A button is a clickable UI element that typically contains text or an icon. Whenever it is clicked, it performs an action.

Text buttons#

Text buttons are buttons with a GtkLabel as a child. By default, text buttons will have the text-button CSS class assigned to them.

<object class="GtkButton">
  <property name="label">Hello!</property>

Image buttons#

Image buttons are buttons with a GtkImage as a child. By default, image buttons will have the image-button CSS class assigned to them.

<object class="GtkButton">
  <property name="icon-name">audio-volume-muted-symbolic</property>

Custom buttons#

You can decide the contents of a button by setting its child directly, both programmatically or in .ui files. For instance, if you want to have a button with both a label and an image, you can pack the individual widgets into a box, and set the box as the child of the button:

<object class="GtkButton" id="custom-button">
  <property name="child">
    <object class="GtkBox">
      <property name="orientation">horizontal</property>
      <property name="spacing">12</property>
        <object class="GtkImage">
          <property name="icon-name">audio-volume-muted-symbolic</property>
        <object class="GtkLabel">
          <property name="text">_Mute</property>
          <property name="use-underline">true</property>



If your buttons contain text, it is a good idea to give them a mnemonic (that is the underlined character that can be activated when holding the Alt key). To do so in a .ui file, you can use the following:

<object class="GtkButton" id="mybutton">
  <property name="label" translatable="yes">Frob_nicate</property>
  <property name="use_underline">True</property>

Notice the last property, use-underline: it is the important piece here. Without it, the button label would display the _ between the b and the n.

Default widget#

In a dialog, one widget may be marked as the default, which means that it will be activated when the user hits Enter. Often, it is appropriate for a button to be marked as the default widget. In the simplest case, you can make a button the default by calling gtk_widget_grab_default(); you must also set the GtkWidget:can-default property for this to work.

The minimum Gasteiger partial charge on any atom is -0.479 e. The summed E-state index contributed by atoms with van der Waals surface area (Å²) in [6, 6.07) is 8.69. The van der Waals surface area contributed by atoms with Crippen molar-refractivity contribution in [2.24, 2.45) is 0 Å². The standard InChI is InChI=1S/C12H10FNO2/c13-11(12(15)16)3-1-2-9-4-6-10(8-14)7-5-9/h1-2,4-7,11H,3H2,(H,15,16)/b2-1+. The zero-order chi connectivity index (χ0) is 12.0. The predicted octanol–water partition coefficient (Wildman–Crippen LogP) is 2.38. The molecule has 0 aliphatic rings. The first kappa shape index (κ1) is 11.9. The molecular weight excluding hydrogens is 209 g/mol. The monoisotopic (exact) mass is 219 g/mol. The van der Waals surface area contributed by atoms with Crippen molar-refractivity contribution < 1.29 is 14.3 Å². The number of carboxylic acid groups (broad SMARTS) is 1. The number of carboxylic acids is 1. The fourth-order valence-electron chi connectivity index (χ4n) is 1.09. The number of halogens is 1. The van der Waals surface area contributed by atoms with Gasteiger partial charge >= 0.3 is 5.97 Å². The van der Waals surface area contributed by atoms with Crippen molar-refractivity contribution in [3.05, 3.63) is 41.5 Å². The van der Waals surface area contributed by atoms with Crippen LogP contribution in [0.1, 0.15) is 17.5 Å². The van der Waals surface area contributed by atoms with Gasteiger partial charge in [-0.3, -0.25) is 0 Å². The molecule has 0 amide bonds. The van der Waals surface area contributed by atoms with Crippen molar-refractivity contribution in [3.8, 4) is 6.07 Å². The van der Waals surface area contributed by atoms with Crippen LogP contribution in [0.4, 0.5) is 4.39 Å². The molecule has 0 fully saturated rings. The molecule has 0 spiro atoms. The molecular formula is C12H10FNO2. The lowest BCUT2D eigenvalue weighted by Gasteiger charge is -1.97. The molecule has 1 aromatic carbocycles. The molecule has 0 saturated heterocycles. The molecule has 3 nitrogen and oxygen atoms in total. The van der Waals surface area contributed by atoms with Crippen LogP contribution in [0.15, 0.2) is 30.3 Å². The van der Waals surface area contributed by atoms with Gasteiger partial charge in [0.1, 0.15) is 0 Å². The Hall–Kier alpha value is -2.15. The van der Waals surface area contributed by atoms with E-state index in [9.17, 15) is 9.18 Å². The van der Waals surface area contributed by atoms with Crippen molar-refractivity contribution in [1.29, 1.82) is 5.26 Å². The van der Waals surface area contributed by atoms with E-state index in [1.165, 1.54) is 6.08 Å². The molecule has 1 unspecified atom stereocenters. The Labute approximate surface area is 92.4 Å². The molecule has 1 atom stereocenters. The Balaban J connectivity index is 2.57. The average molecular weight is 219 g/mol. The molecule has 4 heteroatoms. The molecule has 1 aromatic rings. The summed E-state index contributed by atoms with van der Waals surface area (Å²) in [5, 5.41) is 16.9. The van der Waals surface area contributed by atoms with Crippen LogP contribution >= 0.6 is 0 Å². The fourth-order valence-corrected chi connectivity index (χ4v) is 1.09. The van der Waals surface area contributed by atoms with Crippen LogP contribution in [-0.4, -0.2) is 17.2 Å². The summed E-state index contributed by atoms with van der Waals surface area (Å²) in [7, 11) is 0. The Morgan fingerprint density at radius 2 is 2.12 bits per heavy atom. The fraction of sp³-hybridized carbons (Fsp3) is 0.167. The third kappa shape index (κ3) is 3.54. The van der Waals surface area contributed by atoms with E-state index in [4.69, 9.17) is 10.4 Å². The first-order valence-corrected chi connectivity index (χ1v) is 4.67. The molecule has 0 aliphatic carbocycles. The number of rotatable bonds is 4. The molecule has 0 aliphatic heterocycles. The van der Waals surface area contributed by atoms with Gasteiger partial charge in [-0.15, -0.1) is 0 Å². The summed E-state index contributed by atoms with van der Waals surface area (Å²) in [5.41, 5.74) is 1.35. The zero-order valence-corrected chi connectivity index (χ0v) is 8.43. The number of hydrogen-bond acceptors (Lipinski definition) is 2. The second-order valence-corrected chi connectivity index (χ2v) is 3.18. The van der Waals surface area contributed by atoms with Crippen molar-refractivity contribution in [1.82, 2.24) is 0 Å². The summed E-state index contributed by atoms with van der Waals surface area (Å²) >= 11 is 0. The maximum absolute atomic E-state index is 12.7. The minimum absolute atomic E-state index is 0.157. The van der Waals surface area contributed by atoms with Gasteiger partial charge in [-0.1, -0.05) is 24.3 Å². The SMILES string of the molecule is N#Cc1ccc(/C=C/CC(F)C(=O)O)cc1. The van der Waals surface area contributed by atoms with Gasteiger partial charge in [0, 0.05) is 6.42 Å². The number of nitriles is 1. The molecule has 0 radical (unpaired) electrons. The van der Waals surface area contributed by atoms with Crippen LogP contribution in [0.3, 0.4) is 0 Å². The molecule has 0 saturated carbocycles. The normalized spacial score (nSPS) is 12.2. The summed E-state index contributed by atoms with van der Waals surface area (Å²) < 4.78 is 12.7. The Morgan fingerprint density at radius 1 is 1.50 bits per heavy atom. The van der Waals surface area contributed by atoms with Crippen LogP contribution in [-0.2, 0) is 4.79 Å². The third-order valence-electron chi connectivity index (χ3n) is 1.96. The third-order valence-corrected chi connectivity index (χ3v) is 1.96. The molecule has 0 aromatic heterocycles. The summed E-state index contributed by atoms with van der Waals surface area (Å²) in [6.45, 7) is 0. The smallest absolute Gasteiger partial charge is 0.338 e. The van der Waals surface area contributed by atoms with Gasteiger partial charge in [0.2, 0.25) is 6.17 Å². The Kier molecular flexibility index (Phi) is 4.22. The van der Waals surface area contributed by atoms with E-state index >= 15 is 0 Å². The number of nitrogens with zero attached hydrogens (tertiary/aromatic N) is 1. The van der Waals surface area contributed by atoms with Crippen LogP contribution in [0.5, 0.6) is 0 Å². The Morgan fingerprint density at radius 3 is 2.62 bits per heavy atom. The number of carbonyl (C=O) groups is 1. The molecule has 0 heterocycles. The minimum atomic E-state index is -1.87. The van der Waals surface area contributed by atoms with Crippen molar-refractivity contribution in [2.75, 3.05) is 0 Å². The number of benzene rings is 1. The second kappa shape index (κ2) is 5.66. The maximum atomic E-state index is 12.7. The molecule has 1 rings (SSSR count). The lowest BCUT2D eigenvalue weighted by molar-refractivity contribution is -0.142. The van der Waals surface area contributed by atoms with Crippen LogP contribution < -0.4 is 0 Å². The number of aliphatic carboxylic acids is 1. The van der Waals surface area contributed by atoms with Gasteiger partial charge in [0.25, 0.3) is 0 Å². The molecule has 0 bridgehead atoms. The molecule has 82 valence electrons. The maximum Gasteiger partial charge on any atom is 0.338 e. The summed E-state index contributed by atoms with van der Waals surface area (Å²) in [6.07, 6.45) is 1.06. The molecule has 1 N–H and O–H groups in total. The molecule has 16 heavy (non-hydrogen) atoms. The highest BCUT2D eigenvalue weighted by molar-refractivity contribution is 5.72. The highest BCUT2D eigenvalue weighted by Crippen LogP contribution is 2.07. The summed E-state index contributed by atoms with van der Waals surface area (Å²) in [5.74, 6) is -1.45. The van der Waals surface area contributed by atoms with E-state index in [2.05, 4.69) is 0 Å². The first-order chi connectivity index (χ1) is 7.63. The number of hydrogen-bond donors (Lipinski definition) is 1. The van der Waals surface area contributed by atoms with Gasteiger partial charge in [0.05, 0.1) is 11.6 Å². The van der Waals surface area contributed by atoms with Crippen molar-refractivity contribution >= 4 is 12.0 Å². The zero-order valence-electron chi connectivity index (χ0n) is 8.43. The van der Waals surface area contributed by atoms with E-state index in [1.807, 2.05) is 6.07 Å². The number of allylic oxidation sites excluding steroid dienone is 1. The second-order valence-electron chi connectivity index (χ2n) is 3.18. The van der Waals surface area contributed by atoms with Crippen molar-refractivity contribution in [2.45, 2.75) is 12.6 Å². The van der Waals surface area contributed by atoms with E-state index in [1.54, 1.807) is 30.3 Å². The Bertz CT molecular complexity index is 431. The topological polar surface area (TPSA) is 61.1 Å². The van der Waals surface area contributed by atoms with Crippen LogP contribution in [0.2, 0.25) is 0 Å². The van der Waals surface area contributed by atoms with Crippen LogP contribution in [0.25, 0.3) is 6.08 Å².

gtk_widget_set_can_default (button, TRUE);

// "window" is the top level window that contains the button
gtk_window_set_default_widget (window, button);

One more detail that is good to know about default activation is that hitting Enter while the focus is in a GtkEntry will only activate the default widget if the entry is marked as ‘activates-default’.

gtk_entry_set_activates_default (entry, TRUE);


Buttons can be given a distinctive visual style, which can be appropriate in certain situations.

Suggested action#

While most buttons have a neutral color some of them can have a different style, to emphasize buttons that are the suggested action in a set of potential choices. In the default theme, the suggested action color is blue.


Suggested actions are typically tied to the default widget. While default activation is more about behaviour, the suggested action is more about the visuals. If you want the one, you probably want the other too. For more information, you should follow the GNOME human interface guidelines.

To mark a button as suggested action, add the suggested-action style class to it.


In a .ui file, this looks as follows:

<object class="GtkButton" id="good-stuff">
  <property name="label">Good stuff</property>
    <class name="suggested-action"/>

Destructive action#

Buttons that perform an action that is potentially destructive can use the destructive-action style class:


In a .ui file, this looks as follows:

<object class="GtkButton" id="delete-everything">
  <property name="label">Delete Everything</property>
    <class name="destructive-action"/>

Useful methods for a Button widget#

  • set_has_frame() will give a button a “flat” appearance, by adding a flat CSS class

API references#

In this sample we used the following: